Epicardial adipose tissue assessed by cardiac magnetic resonance imaging in patients with heart failure due to dilated cardiomyopathy

Authors

  • Christina Doesch,

    Corresponding author
    1. 1st Department of Medicine, University Medical Centre Mannheim, Medical Faculty Mannheim, University of Heidelberg, Germany
    • 1st Department of Medicine, University Medical Centre Mannheim, Medical Faculty Mannheim, University of Heidelberg, Germany

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  • Florian Streitner,

    1. 1st Department of Medicine, University Medical Centre Mannheim, Medical Faculty Mannheim, University of Heidelberg, Germany
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  • Steven Bellm,

    1. 1st Department of Medicine, University Medical Centre Mannheim, Medical Faculty Mannheim, University of Heidelberg, Germany
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  • Tim Suselbeck,

    1. 1st Department of Medicine, University Medical Centre Mannheim, Medical Faculty Mannheim, University of Heidelberg, Germany
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  • Dariusch Haghi,

    1. 1st Department of Medicine, University Medical Centre Mannheim, Medical Faculty Mannheim, University of Heidelberg, Germany
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  • Felix Heggemann,

    1. 1st Department of Medicine, University Medical Centre Mannheim, Medical Faculty Mannheim, University of Heidelberg, Germany
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  • Stefan O. Schoenberg,

    1. Department of Clinical Radiology and Nuclear Medicine, University Medical Center Mannheim, Medical Faculty Mannheim, University of Heidelberg, Germany
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  • Henrik Michaely,

    1. Department of Clinical Radiology and Nuclear Medicine, University Medical Center Mannheim, Medical Faculty Mannheim, University of Heidelberg, Germany
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  • Martin Borggrefe,

    1. 1st Department of Medicine, University Medical Centre Mannheim, Medical Faculty Mannheim, University of Heidelberg, Germany
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  • Theano Papavassiliu

    1. 1st Department of Medicine, University Medical Centre Mannheim, Medical Faculty Mannheim, University of Heidelberg, Germany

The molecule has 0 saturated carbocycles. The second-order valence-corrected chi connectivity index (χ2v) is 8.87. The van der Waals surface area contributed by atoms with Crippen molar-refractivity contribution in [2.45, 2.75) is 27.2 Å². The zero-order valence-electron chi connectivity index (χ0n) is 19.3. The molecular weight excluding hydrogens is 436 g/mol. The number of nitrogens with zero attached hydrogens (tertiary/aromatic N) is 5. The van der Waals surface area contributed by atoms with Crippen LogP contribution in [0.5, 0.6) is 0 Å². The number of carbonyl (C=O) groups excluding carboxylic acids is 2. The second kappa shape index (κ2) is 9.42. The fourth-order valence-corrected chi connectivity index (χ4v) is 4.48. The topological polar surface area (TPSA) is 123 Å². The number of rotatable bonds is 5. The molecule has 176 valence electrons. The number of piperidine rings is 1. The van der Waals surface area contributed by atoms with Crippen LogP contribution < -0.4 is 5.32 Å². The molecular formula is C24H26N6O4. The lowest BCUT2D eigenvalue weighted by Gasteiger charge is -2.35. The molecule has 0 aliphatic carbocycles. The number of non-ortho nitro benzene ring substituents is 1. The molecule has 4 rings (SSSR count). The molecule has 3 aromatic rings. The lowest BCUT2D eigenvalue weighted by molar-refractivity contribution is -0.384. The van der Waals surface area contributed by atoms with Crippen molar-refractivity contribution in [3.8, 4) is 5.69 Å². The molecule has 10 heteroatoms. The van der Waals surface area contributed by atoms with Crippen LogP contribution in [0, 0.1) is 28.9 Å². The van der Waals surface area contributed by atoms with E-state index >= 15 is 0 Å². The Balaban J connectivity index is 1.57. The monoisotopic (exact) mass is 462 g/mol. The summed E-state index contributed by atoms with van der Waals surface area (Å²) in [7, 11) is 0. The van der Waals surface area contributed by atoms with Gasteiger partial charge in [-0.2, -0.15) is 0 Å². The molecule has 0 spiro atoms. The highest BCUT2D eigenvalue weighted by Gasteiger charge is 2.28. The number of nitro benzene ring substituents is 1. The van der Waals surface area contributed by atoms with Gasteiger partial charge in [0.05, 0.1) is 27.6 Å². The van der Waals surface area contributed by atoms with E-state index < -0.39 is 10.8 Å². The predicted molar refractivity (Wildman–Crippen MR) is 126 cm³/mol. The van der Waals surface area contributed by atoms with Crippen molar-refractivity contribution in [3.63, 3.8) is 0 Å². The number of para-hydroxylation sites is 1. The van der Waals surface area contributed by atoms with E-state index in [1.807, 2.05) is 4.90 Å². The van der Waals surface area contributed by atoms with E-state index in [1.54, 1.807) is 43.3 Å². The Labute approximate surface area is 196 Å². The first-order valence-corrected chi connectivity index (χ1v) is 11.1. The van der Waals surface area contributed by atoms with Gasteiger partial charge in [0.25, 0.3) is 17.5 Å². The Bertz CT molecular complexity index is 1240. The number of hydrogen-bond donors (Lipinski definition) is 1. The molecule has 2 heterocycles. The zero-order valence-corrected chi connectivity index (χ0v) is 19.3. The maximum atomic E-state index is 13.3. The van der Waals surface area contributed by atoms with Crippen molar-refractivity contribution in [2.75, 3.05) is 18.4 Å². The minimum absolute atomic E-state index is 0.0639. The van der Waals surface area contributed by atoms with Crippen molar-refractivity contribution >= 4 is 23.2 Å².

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  • Disclosure: There is no potential conflict of interest to declare.

Abstract

Objective:

We sought to investigate the association of the EAT with CMR parameters of ventricular remodelling and left ventricular (LV) dysfunction in patients with non-ischemic dilated cardiomyopathy (DCM).

Design and Methods:

One hundred and fifty subjects (112 consecutive patients with DCM and 48 healthy controls) underwent CMR examination. Function, volumes, dimensions, the LV remodelling index (LVRI), the presence of late gadolinium enhancement (LGE) and the amount of EAT were assessed.

Results:

Compared to healthy controls, patients with DCM revealed a significantly reduced indexed EAT mass (31.7 ± 5.6 g/m2 vs 24.0 ± 7.5 g/m2, p<0.0001). There was no difference in the EAT mass between DCM patients with moderate and severe LV dysfunction (23.5 ± 9.8 g/m2 vs 24.2 ± 6.6 g/m2, P = 0.7). Linear regression analysis in DCM patients showed that with increasing LV end-diastolic mass index (LV-EDMI) (r = 0.417, P < 0.0001), increasing LV end-diastolic volume index (r = 0.251, P = 0.01) and increasing LV end-diastolic diameter (r = 0.220, P = 0.02), there was also a significantly increased amount of EAT mass. However, there was no correlation between the EAT and the LV ejection fraction (r = 0.0085, P = 0.37), right ventricular ejection fraction (r = 0.049, P = 0.6), LVRI (r = 0.116, P = 0.2) and the extent of LGE % (r = 0.189, P = 0.1). Among the healthy controls, the amount of EAT only correlated with increasing age (r = 0.461, P = 0.001), BMI (r = 0.426, P = 0.003) and LV-EDMI (r = 0.346, P = 0.02).

Conclusion:

In patients with DCM the amount of EAT is decreased compared to healthy controls irrespective of LV function impairment. However, an increase in LV mass and volumes is associated with a significantly increase in EAT in patients with DCM.

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